California Regulatory Update: Temporary Licenses and Shared Manufacturing Facilities

McAllister Garfield, P.C. constantly tracks developments in the California cannabis market to provide our clients with the most up-to-date information that impacts their California cannabis businesses. As such, we have two important updates for California operators:

First, if you received your state temporary license on or near January 1, 2018, then your annual application is almost due! The regulations provide that the temporary license is valid for 120 days and may be extended in 90 day increments if a completed application is submitted before the expiration of the initial 120 day period. If you wish to continue operating under a temporary state license, then you are required to submit your completed annual application soon! Please contact McAllister Garfield, P.C. if you are looking for assistance with your annual applications.

Second, late last month, the Department of Public Health’s Manufactured Cannabis Department (the “Department”) released new emergency regulations for the licensure and regulation of shared-use cannabis manufacturing facilities. This new Type S license marks a dramatic shift from previous regulations and provides a path forward for smaller infused product manufacturers to compete in California’s regulated cannabis industry. Below, you will find a brief summary of pertinent information for this new Type S license.

What is a Type S License?

A Type S license only authorizes the licensee to conduct infusions, packaging, and butter or food grade oil extractions. A Type S licensee is not authorized to conduct volatile or non-volatile extractions (except using butter or food grade oil). Further, any resulting extract from butter or oils produced by the Type S licensee cannot be resold to any other licensee, and must be used solely to manufacture the Type S licensee’s infused products. Additionally, the Type S licensee cannot have a gross annual revenue of more than $500,000. While providing flexibility and cost savings for small operators, a Type S licensee’s operations are quite limited in both size and scope. Therefore, this license type would likely make sense for small scale infused products manufacturers who need the shared space to reduce expensive licensing and overhead costs.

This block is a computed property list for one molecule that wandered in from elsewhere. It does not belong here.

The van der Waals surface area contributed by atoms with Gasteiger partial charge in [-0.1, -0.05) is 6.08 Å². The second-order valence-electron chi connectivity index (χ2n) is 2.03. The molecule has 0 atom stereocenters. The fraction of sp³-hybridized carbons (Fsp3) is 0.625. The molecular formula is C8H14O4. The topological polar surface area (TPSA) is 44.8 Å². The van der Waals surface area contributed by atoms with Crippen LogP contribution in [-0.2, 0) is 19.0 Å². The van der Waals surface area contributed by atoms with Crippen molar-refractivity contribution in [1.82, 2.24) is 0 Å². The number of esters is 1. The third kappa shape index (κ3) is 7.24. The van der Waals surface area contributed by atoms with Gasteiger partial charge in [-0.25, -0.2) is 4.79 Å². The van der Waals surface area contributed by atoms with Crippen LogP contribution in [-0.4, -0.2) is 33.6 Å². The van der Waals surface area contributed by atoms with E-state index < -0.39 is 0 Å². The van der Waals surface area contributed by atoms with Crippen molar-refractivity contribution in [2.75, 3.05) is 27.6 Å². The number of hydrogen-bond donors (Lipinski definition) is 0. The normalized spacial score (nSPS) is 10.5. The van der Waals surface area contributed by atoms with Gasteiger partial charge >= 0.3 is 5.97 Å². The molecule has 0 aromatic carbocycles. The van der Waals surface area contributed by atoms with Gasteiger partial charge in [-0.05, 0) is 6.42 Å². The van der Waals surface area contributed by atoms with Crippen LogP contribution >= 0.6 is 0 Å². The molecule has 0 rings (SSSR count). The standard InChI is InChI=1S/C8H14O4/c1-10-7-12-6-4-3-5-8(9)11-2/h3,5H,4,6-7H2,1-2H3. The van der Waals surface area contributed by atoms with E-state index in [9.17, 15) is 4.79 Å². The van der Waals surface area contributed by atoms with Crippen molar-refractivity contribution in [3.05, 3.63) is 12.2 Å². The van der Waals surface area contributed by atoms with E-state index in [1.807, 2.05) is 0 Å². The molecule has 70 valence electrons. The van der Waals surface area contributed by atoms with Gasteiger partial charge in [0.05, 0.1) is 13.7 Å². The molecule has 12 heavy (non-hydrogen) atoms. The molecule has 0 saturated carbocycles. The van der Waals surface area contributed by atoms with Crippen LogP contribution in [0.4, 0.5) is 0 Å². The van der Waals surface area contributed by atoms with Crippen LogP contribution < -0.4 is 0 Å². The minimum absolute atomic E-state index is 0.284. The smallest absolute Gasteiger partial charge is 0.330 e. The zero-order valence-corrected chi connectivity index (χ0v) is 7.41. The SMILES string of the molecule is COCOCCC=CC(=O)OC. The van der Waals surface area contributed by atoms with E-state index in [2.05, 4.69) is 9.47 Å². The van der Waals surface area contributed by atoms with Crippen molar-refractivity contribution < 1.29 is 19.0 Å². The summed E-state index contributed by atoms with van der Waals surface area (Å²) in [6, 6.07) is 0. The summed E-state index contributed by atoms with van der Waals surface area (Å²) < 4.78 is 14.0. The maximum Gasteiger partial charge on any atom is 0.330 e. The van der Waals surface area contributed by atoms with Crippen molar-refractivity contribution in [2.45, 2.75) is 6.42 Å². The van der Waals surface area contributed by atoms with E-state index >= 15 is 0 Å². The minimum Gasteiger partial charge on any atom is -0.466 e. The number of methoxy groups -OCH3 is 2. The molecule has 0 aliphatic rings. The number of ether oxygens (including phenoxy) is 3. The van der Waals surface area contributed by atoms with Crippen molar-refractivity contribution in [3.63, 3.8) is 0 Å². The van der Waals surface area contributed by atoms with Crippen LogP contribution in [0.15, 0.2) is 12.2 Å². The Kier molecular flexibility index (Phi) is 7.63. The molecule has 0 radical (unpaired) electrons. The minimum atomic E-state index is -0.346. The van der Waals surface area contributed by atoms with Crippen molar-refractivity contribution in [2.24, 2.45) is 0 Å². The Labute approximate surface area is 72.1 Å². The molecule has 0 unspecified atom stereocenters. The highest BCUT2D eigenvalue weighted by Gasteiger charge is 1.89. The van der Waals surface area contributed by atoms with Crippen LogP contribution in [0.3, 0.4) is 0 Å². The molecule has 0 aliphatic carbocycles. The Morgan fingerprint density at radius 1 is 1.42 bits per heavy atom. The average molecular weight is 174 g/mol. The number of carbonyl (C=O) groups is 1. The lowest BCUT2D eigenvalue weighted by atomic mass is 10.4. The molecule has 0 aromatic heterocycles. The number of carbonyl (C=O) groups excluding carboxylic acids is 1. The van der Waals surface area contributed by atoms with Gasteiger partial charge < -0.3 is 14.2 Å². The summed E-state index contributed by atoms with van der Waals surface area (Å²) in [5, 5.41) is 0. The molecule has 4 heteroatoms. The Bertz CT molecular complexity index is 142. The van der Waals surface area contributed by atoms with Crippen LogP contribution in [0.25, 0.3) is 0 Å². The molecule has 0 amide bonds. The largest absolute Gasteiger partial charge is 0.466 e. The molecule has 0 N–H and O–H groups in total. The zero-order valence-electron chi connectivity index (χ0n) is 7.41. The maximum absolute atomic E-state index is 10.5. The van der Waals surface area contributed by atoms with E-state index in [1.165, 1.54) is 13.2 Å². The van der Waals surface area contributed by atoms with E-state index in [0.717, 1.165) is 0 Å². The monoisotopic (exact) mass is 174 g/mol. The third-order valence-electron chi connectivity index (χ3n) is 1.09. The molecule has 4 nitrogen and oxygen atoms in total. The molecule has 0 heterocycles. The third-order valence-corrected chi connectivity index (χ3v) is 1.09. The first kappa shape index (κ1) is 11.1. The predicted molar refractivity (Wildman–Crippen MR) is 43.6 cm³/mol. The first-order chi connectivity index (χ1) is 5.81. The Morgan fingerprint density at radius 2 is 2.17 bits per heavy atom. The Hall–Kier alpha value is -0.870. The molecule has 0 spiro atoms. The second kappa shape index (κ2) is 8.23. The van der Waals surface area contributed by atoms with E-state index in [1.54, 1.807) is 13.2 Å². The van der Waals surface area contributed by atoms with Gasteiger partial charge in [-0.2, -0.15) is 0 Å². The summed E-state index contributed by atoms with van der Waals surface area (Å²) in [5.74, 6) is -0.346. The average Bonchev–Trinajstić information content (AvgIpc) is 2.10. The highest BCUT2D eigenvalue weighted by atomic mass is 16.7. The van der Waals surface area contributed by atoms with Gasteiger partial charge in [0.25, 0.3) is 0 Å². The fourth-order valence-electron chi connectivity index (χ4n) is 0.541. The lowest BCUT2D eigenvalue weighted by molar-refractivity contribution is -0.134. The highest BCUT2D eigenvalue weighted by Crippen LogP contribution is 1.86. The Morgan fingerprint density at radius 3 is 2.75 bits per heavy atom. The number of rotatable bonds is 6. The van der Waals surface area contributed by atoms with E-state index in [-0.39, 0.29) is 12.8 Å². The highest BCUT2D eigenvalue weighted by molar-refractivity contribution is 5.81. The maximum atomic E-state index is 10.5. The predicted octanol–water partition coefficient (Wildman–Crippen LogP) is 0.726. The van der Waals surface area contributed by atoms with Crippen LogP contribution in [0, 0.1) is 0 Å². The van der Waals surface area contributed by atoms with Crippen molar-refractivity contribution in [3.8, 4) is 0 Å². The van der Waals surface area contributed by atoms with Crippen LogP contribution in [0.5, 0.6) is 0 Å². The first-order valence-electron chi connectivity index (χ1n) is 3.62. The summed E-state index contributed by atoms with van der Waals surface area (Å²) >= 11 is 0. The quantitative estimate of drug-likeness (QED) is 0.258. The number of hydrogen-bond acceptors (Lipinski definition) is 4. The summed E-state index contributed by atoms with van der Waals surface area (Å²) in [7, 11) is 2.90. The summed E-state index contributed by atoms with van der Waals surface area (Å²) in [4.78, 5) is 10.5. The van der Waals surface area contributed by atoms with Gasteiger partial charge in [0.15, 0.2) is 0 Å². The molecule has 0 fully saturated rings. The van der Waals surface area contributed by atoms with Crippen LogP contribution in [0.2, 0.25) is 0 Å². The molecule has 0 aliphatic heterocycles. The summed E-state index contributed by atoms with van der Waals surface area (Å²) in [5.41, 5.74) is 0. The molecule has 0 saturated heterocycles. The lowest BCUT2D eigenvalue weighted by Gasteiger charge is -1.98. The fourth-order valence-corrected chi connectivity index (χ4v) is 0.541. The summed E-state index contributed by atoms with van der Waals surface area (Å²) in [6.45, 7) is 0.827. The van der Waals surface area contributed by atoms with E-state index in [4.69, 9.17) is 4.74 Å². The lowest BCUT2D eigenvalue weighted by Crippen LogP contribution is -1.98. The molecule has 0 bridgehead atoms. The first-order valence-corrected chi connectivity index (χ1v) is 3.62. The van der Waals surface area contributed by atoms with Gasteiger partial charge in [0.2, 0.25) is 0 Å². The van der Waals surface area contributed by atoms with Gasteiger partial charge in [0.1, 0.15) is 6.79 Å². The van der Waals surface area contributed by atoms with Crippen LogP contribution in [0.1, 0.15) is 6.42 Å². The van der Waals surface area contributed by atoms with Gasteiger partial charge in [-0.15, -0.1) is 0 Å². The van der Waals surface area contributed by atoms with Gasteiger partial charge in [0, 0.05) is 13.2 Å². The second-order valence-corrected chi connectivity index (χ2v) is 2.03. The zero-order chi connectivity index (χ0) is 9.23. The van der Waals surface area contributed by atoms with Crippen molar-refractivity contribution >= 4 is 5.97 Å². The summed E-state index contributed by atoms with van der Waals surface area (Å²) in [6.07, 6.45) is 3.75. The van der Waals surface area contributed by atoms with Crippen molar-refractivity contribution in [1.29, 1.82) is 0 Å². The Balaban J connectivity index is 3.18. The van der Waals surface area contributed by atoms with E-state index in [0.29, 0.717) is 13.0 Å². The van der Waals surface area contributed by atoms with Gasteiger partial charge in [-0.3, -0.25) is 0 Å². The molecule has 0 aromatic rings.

How is the License Obtained?

Each shared-use facility must have one “Primary Licensee” who holds either a Type 7, Type 6 or Type N manufacturing license from the Department. Prior to the operation of a shared-use facility, the Primary Licensee must apply to the Department for approval to operate as a shared-use facility. In order to qualify their facility for shared-use, the Primary Licensee must provide the Department with proof of local authorization for the shared-use facility, an occupancy schedule of all proposed shared-use licensees who plan to operate in the facility, and a diagram that indicates the common-use areas as well as each area designated for the sole use of a Type S licensee. Upon registration by the Primary Licensee and approval by the Department, the facility will then be allowed to house Type S licensees.